The future of sustained competitive advantage hinges on the ability to effectively manage the collision of disruptive innovations. The digital disruption driven by Mobile, Social, Big Data, Cloud and the Consumerization of IT is impacting every industry. To date, much has been said about these individual areas of innovation. But the areas of intersection – critical to creating value from these innovations – have mostly been ignored. As innovations collide, the intersection must be effectively managed – or the result is distributed chaos. As the digital disruption takes hold across every company, in every industry, the need to transform becomes a business imperative – and future digital strategies will define success or failure.
2011 in my mind will be viewed as the launching point of a digital revolution. The momentum started in 2010 and kicked into overdrive in 2011. The rapid adoption of tablets and Smartphones fueled an aggressive development of mobile applications, while E-Book sales increased at a remarkable pace. Meanwhile, the world continued to go social in ways that few would have imagined. World leaders felt the power of Social Media, as revolutions expanded through the organizing power of Facebook and Twitter. Business leaders came to grips with the power of social media, as skepticism waned and social business turned the corner. Data continued to grow exponentially, expanding the gulf between available data and meaningful insight. Lastly, 2011 marked the year that cloud computing burst onto the enterprise landscape – In fact, 2011 may eventually be viewed as the year of the Cloud.
These factors combined to drive an aggressive digital expansion that in most cases happened through isolated initiatives driven by marketing. Businesses with indirect channels to market looked towards direct to consumer models. Regulated industries embraced the opportunity of social media, while addressing its risk. Customer experience became the mantra for many businesses, as re-inventing customer relationships topped most priority lists. New digital executive positions were created in response to growing questions about effective governance models. The notion of holistic digital strategies was in fashion again, and innovation and operating dexterity rounded out the top priorities for most executives in 2011.
This recent Big Data Article from the Mckinsey Global Institute focuses on three key themes – some or all of which will impact every company in the future.
- Big Data will increasingly form the foundation of competitive advantage for years to come.
- Big Data will drive new business models across every industry.
- Decision processes will forever be changed.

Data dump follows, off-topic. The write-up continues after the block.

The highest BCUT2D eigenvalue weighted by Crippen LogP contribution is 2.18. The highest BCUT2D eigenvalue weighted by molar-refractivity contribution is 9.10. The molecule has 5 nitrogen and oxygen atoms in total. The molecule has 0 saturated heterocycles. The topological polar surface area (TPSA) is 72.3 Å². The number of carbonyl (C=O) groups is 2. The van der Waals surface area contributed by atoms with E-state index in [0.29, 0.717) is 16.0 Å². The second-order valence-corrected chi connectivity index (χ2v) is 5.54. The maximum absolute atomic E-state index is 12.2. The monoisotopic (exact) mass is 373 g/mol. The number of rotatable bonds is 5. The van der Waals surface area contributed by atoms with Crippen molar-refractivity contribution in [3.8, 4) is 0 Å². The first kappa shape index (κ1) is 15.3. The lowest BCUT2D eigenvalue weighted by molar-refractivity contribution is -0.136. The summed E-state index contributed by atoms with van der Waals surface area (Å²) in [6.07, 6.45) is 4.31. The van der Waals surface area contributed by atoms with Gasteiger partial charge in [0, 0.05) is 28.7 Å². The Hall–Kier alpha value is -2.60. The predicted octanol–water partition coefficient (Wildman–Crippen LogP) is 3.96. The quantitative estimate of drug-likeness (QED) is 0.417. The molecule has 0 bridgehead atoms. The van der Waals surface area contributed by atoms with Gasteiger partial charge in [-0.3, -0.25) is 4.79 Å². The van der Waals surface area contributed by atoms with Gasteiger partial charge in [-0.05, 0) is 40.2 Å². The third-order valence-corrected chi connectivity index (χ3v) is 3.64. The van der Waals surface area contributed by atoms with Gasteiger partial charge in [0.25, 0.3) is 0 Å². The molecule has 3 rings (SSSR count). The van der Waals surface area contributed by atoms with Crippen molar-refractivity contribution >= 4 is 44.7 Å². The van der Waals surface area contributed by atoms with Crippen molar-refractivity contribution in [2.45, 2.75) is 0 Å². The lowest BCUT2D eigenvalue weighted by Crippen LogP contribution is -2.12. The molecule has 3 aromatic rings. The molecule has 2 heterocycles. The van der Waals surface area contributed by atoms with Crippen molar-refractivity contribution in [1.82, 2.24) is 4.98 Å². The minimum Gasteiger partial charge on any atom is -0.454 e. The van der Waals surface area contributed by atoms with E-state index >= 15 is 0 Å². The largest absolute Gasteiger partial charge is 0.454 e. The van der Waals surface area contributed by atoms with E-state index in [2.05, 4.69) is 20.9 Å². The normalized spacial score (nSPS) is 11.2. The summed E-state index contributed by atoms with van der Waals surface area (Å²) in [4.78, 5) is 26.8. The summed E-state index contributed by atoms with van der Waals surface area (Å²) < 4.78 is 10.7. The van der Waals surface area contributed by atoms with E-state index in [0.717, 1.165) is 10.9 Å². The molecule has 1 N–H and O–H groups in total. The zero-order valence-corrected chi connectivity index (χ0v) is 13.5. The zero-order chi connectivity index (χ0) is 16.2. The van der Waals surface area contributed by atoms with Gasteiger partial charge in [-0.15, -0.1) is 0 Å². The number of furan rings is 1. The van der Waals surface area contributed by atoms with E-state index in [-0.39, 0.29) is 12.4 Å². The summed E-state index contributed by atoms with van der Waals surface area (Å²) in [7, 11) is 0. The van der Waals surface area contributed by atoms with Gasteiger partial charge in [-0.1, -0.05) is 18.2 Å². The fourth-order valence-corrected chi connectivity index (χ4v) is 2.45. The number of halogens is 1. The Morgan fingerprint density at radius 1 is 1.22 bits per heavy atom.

A company’s use of Big Data will increasingly be driven by competitive pressures from those that effectively leverage its insight. As these companies mature in their use of data, they will shift from competitive response to competitive advantage. Decisions will improve, driven by an ability to simulate and model various scenarios that enable optimal outcomes.
The really interesting aspect of Big Data – and the analytics that help us derive insight – is the potential impact on complete value chains. This article provides some good examples of this phenomenon at work. In essence, data will drive new business models. Members of a value chain that own data may have an ability to monetize it. Those that have a proven ability to deliver insight from this data can monetize a core competence. Some companies may find themselves driving revenue from a business model that was never envisioned.
Whether it is new business models, better decisions, or enabled actions, the effective use of Big Data requires a level of analytic excellence that few companies have with any level of scale. This Mckinsey article echoes an earlier report that identifies a scarcity of analytic resources as a key obstacle to Big Data success. As I talk to companies about their digital strategies, I continue to focus on Big Data as the centerpiece of the strategy.
As I reflect upon a month full of customer discussion, it becomes clearer that future and sustained competitive advantage hinge on excellence in two critical areas: collaboration and analytics. The need for a relationship-based enterprise becomes more apparent as we look at the critical need to:
- Re-invent customer relationships
- Leverage the collective knowledge and talent of our organization
- Partner to facilitate operating dexterity
This relationship imperative makes collaboration excellence a critical success factor; and a key enabler is social computing. I don’t mean Facebook, Twitter, LinkedIn, or YouTube (although they play a role) but rather the use of social technologies to drive effective collaboration and communication. This evolution to social business moves the enterprise up the collaboration axis as described in the diagram below.